As economies across the globe continue to contract, navies, armies, and air forces are being told, if not, “do more with less” to at least “do the same with less.” Proceedings thus asked sea-service commanders around the world: What innovative efficiencies and economies are you implementing, or considering implementing, to improve force readiness?
Admiral Bernard Rogel
This question is pivotal, because while we currently are facing a difficult economic climate, we still must be ready for the next conflict. The unpredictable international situation demands that we be able to operate without delay wherever our interests lie.
Force readiness means a holistic availability of technical and personnel capacities, as well as the crew’s fighting spirit.
Technical availability is the first key element of readiness. That’s the reason why funding maintenance is one of my resource priorities. Innovative efficiencies in this domain have already been established through improved ship technical availability by the involvement of industrial players within our maintenance process:
• New contracts have been signed with industrial incentives for each ship-availability day.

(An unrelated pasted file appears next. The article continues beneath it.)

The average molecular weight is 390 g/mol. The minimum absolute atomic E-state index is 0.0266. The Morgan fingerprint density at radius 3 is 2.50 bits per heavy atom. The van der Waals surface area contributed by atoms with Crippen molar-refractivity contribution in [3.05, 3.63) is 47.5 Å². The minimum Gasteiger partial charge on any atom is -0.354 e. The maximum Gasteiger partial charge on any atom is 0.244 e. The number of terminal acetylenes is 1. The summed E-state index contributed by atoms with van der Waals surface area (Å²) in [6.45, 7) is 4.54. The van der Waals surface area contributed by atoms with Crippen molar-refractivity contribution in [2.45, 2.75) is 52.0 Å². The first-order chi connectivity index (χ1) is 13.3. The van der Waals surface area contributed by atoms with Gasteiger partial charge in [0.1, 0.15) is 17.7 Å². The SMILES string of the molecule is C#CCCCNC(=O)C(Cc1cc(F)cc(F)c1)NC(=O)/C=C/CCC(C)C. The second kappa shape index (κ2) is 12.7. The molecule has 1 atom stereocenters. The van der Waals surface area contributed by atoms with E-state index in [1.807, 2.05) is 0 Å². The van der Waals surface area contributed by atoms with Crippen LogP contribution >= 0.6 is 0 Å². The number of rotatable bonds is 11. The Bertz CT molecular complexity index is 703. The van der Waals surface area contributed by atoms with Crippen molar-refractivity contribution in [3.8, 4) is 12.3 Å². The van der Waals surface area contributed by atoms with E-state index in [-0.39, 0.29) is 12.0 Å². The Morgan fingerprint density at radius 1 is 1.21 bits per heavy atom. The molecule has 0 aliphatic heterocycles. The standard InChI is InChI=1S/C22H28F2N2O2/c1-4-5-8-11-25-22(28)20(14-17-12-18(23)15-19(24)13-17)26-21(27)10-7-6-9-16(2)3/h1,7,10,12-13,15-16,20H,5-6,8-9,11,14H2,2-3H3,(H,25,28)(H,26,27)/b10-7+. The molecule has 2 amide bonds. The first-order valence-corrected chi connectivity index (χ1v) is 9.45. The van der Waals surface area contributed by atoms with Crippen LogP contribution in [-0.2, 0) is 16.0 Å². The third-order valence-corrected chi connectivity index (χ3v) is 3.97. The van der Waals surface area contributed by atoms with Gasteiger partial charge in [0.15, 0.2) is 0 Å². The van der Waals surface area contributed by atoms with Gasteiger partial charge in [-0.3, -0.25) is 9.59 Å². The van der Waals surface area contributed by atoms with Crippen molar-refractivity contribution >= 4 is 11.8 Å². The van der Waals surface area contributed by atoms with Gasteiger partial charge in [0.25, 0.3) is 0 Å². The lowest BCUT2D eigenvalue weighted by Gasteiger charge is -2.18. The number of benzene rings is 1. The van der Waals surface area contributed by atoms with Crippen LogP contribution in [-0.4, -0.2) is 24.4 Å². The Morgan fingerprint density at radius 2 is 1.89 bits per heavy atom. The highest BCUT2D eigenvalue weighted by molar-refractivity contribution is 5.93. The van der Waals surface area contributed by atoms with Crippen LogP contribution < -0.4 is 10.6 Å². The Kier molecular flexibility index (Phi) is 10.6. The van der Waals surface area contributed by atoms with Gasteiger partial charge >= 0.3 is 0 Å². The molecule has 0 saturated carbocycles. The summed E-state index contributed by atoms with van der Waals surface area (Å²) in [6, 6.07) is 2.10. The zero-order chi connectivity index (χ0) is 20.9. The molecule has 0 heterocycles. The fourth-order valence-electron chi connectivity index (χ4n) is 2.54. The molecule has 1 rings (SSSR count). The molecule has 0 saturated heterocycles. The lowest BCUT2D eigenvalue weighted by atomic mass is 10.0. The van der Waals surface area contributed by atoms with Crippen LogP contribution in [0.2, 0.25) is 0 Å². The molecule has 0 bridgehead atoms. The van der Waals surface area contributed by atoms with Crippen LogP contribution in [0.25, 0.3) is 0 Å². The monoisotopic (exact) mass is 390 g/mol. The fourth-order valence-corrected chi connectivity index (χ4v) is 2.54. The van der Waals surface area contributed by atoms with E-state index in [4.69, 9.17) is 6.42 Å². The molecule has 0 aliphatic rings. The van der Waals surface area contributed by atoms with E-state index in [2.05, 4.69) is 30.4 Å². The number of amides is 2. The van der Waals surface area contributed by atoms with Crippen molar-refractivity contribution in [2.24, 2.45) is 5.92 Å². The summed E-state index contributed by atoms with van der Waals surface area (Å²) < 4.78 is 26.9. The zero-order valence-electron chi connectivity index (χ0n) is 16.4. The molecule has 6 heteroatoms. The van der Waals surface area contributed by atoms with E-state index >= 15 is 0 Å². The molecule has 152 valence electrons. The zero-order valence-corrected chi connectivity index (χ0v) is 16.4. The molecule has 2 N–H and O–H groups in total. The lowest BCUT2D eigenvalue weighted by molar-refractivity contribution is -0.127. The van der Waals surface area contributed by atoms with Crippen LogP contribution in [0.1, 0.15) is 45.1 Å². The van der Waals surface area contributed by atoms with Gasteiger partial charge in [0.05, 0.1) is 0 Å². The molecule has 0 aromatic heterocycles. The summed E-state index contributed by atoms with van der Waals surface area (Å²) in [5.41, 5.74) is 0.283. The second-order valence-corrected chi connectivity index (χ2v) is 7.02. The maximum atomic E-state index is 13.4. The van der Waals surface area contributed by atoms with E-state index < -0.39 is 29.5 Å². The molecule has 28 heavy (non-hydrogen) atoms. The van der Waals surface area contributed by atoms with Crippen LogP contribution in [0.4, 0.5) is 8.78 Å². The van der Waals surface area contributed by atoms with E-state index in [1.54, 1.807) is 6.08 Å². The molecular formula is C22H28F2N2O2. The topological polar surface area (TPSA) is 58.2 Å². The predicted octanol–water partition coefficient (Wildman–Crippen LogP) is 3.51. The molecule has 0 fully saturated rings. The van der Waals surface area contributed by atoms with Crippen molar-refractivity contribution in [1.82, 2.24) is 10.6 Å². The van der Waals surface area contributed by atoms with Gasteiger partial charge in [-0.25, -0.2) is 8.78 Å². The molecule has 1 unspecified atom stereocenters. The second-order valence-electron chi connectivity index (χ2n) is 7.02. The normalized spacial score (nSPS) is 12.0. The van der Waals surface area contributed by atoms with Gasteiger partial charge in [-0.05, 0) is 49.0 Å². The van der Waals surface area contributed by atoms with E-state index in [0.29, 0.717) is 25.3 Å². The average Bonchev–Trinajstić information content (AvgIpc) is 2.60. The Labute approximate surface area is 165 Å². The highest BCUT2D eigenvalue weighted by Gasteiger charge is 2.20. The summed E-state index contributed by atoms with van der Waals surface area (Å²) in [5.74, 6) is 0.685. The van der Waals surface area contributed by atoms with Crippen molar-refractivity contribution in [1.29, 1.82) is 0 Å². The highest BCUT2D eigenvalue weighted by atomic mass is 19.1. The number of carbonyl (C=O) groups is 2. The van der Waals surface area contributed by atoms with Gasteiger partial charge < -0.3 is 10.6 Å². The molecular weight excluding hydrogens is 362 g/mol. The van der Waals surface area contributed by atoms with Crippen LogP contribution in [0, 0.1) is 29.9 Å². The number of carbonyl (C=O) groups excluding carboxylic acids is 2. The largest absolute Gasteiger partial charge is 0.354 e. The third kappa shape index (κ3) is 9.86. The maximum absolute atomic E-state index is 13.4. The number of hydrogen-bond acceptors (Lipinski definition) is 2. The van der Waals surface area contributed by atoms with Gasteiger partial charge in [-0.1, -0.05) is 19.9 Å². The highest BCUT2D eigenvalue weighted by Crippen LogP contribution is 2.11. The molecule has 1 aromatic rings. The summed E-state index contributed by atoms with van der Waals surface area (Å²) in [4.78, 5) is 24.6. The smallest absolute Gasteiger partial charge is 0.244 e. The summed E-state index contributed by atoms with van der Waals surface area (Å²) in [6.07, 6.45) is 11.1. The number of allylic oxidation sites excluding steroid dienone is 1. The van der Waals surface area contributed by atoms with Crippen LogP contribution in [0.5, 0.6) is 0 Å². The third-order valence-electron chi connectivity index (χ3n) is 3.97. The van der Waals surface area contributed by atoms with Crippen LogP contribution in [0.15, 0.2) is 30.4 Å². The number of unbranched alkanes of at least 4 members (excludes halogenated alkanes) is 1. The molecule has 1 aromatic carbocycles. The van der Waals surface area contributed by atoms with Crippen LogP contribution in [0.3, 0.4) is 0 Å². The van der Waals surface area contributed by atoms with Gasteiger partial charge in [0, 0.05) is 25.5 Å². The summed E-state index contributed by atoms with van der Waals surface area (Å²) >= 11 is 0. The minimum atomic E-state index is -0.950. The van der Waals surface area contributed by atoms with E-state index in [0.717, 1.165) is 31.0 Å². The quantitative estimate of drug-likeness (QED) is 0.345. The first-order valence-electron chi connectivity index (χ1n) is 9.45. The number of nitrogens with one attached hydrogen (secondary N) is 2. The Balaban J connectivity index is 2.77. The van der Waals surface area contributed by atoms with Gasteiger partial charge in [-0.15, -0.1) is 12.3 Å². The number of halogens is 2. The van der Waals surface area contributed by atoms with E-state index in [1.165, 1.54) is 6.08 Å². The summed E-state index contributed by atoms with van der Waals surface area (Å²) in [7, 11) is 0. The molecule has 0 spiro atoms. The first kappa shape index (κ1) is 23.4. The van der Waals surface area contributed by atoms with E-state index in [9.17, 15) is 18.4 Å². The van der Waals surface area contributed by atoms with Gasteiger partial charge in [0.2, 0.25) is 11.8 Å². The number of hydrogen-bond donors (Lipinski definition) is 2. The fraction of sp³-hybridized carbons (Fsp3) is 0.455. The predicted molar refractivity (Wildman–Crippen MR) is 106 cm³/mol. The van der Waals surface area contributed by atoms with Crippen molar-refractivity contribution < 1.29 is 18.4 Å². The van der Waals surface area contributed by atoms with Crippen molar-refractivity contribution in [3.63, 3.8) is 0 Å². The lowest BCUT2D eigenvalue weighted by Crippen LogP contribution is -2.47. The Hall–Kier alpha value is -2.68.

• Maintenance is now planned from the point of conception for new-built ships.
• Sharing experience with civil shipyards is improved.
• Military personnel are exchanged with those from industry.
Furthermore, we are testing a new concept, the “reach back,” on our new frigates. With about two-to-three times fewer sailors on board new-generation ships, ashore teams—equivalent to one crew for three ships—are dedicated to maintenance. We expect to increase productivity in this way.
The second key element is individual and collective competencies. Personnel capacities have been increased by using simulation and experience-transfer ashore. During “reach back” assignment, sailors are trained using virtual-reality tools, working closely with seasoned seamen so they may learn from the latter’s experiences. At sea, realism is increased by using civilian aircraft and small ships as opposition forces to simulate surprise, and by joining other assets for large training exercises. Operational lessons, such as those from the Libyan conflict, are implemented into the scenario.
But most of all, force readiness depends on the crew’s willingness to fight and overcome. Combat is a matter of endurance, tenacity, and enthusiasm. Those qualities have to be maintained in spite of financial reduction and media pessimism. In that context, the sailor’s morale is paramount, and that is why I give it so much attention: we ensure that sailors don’t have to worry about their personal situation. We prioritize providing them with the means to perform the tasks asked of them. Moreover, we train them to rely on each other to overcome adversity by presenting them with difficult training conditions that require close, joint efforts. I’m convinced that crew spirit is the most important enabler to victory.